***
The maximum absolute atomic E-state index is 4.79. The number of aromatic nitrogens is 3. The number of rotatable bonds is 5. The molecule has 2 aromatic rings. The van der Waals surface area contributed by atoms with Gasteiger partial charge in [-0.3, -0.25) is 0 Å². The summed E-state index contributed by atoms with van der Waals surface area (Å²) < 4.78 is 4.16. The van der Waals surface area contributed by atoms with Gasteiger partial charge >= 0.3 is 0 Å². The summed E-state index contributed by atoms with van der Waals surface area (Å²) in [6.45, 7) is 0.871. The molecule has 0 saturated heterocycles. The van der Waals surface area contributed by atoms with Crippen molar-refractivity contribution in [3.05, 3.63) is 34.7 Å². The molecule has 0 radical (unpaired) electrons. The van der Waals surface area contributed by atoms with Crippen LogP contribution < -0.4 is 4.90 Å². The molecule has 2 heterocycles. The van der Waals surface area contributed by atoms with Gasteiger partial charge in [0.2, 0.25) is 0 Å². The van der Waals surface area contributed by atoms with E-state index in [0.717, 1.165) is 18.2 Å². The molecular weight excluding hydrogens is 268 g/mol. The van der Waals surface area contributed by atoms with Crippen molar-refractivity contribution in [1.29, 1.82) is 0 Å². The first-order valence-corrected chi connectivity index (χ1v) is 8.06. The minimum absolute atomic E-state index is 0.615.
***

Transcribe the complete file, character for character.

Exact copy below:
The maximum absolute atomic E-state index is 4.79. The number of aromatic nitrogens is 3. The number of rotatable bonds is 5. The molecule has 2 aromatic rings. The van der Waals surface area contributed by atoms with Gasteiger partial charge in [-0.3, -0.25) is 0 Å². The summed E-state index contributed by atoms with van der Waals surface area (Å²) < 4.78 is 4.16. The van der Waals surface area contributed by atoms with Gasteiger partial charge >= 0.3 is 0 Å². The summed E-state index contributed by atoms with van der Waals surface area (Å²) in [6.45, 7) is 0.871. The molecule has 0 saturated heterocycles. The van der Waals surface area contributed by atoms with Crippen molar-refractivity contribution in [3.05, 3.63) is 34.7 Å². The molecule has 0 radical (unpaired) electrons. The van der Waals surface area contributed by atoms with Crippen LogP contribution < -0.4 is 4.90 Å². The molecule has 2 heterocycles. The van der Waals surface area contributed by atoms with Gasteiger partial charge in [0.2, 0.25) is 0 Å². The van der Waals surface area contributed by atoms with E-state index in [0.717, 1.165) is 18.2 Å². The molecular weight excluding hydrogens is 268 g/mol. The van der Waals surface area contributed by atoms with Crippen molar-refractivity contribution in [1.29, 1.82) is 0 Å². The first-order valence-corrected chi connectivity index (χ1v) is 8.06. The minimum absolute atomic E-state index is 0.615.